Lowside Column

Rennie Scaysbrook | June 16, 2020



Cycle News has always prided itself on being as apolitical as a wide-reaching platform possibly could be, and I’m not about to use my column to voice opinions on the current administration.

After all, I’m not even a citizen, so it’s not my place to say you’re either wrong or right for voting for this person or that, because this writing isn’t about politics.

The year 2020 really, well, sucks in a lot of ways. I know there’s never been a crazier year since I’ve been on this earth, and it’s made me realize we need motorcycling and everything it stands for now more than ever.

The great thing about riding a motorcycle is you have no idea who is under the helmet. Could be male or female of any race. Doesn’t matter. Nor should it.

Lowside Column
Doesn’t matter who is under the helmet, we’re all riders.

I’ve seen a lot of this country in my five and a half years here, probably more than many Americans, I might add. I’ve gone riding with every race of person I can think of in the USA and am pleased when someone from a new country or background comes on a press intro or joins a group ride—because that’s how it was for me when I came here back in 2015. It reinforces what’s so good about bikes—that we’re all equal, we’re all the same—and hammered home what I love so much about this amazing country.

Years ago, I used to DJ in clubs in Sydney’s central business district (CBD). During a typically very late night set I was playing, one shirt that a guy in the crowd was wearing really stuck with me—it was of two skeletons kissing. Both were completely devoid of skin, color, race and gender. Underneath the bodies was the tagline “one and the same.”

No doubt, the shirt was in relation to gay rights, which was on the federal government agenda, as gay marriage still was not yet legal in Australia, but it could just as easily be targeted towards any race of human being on the planet. Some 15 years later, it makes me think when we strap on the helmet, we are absolutely one and the same. We crash the same, we break bones the same, we win and lose the same.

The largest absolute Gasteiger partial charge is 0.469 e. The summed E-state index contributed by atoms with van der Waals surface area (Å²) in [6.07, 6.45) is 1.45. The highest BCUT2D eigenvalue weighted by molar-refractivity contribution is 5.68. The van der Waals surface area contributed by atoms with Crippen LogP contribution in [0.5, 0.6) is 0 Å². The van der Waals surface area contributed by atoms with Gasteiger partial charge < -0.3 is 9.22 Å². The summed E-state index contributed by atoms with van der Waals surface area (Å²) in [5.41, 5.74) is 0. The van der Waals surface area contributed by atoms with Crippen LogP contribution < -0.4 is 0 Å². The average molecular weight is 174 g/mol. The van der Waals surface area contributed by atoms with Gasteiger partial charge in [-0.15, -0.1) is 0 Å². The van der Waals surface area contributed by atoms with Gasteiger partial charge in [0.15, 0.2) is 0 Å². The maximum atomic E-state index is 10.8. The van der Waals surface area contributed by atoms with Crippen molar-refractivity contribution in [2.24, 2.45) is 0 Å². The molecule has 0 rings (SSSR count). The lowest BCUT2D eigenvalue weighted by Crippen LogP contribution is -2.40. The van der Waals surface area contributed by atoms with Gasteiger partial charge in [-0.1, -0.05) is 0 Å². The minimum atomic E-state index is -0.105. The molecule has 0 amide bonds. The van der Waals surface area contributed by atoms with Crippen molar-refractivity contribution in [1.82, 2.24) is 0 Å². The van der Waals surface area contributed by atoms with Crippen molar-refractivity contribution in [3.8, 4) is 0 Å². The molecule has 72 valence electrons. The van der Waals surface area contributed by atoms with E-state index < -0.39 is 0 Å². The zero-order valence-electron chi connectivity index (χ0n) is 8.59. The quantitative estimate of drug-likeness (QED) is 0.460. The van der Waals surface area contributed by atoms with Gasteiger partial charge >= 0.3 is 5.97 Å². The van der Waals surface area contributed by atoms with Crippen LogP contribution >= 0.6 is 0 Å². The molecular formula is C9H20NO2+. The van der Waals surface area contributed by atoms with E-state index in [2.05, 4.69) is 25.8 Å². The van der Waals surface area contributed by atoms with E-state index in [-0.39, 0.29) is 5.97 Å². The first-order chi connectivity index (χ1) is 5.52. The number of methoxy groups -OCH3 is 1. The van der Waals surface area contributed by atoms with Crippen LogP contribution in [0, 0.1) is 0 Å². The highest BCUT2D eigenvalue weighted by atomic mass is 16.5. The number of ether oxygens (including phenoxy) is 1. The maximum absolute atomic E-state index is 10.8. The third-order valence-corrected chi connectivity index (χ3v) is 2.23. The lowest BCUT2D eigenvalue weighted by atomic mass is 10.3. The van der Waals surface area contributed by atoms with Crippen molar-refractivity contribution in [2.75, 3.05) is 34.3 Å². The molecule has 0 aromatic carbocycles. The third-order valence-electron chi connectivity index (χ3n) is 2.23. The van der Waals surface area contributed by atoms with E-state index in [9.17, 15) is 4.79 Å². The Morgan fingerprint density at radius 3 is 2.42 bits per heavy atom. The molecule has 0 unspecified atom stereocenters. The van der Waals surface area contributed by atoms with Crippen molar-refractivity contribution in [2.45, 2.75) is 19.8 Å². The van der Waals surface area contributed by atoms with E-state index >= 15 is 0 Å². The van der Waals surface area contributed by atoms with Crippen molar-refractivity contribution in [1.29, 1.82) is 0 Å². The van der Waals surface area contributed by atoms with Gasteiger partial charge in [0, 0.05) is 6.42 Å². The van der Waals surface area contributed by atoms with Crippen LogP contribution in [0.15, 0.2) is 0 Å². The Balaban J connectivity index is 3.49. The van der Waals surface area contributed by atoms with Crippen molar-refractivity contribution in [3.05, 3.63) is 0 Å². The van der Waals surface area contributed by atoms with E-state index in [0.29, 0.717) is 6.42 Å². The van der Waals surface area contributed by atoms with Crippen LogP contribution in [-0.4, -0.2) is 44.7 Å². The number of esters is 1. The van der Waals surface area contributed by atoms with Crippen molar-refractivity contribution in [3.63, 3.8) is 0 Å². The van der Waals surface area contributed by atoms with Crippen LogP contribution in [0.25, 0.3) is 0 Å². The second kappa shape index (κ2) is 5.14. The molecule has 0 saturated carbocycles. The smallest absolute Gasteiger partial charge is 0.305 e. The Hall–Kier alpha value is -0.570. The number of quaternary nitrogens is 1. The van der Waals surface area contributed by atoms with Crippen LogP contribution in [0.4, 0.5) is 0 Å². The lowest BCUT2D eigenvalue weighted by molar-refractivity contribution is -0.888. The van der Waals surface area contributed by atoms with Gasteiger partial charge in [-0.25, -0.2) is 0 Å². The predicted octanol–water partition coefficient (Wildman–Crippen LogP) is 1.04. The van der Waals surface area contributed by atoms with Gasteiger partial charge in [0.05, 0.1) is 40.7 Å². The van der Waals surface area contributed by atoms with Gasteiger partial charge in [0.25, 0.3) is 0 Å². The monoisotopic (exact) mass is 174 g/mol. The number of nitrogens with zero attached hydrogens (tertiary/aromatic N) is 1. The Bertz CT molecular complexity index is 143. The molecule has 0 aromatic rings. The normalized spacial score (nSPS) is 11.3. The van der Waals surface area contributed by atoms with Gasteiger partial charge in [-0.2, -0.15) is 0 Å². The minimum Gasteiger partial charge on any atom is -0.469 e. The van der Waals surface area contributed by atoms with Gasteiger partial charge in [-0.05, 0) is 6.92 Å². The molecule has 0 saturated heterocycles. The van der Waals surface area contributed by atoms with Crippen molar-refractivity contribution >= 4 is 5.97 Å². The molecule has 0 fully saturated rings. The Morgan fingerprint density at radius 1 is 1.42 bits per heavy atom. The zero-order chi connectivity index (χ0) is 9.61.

It’s especially true on the racetrack. Racing, indeed, all sport, is a great equalizer and couldn’t give a damn what color your skin is. All that matters is getting to the checkered flag first, and giving a fist bump (and a cheeky wink) to whoever finished behind you.

The hurt and heartache of this year, and especially the last few weeks, is something I’ve never experienced on this level. Internationally, people from every facet of life are disgusted with how something so archaic like racism has been allowed to flourish to the degree it has.

Being a white male, I’ll never know what it’s like to be persecuted for my skin color. I can’t even imagine it. However, I am proud my local race club, the Chuckwalla Valley Motorcycle Association (CVMA), has an extremely diverse pack of riders from every corner of the globe that come together a few weeks a year to share a battle on track and a beer afterwards.

The pain felt the world over in the last few weeks goes together with the horrific Covid-19 situation, and the now normal practice of social distancing in this bastard of a year. However, when you strap on that helmet, you’re doing yourself and society a favor.

A conversation I had with a manufacturer a few hours before writing this gave me some heart, as they told me sales are growing far quicker than expected during the Covid-19 era thanks to what we’ve all known for years—motorcycles are the world’s best social-distancing tool.

Let’s be honest, people are gross, and I can’t think of a place I’d rather not be than on a bus full of people wearing masks and staring at each other like we’ve all got something to hide. Give me the pouring rain and an open-face helmet over that, any day.

Let me go riding with anyone and everyone, or absolutely no one. I don’t care. I’ve got my Snell-approved facemask on. What’s important to me is the road, the ride and the good times, whether I’m going to work, ripping up Palomar Mountain with mates and the odd stranger, or charging around in circles on my Husqvarna FS 450.

Besides, if you’re wearing gear, I wouldn’t know who or what you are, anyway. That’s one of the great things about motorcycling, and why we need motorcycling now more than ever.CN


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Rennie Scaysbrook | Road Test Editor Rennie Scaysbrook is our Road Test Editor. A lifetime rider, the Aussie made the trek across the Pacific to live the dream in the U.S. of A. Likes puppies and wheelies.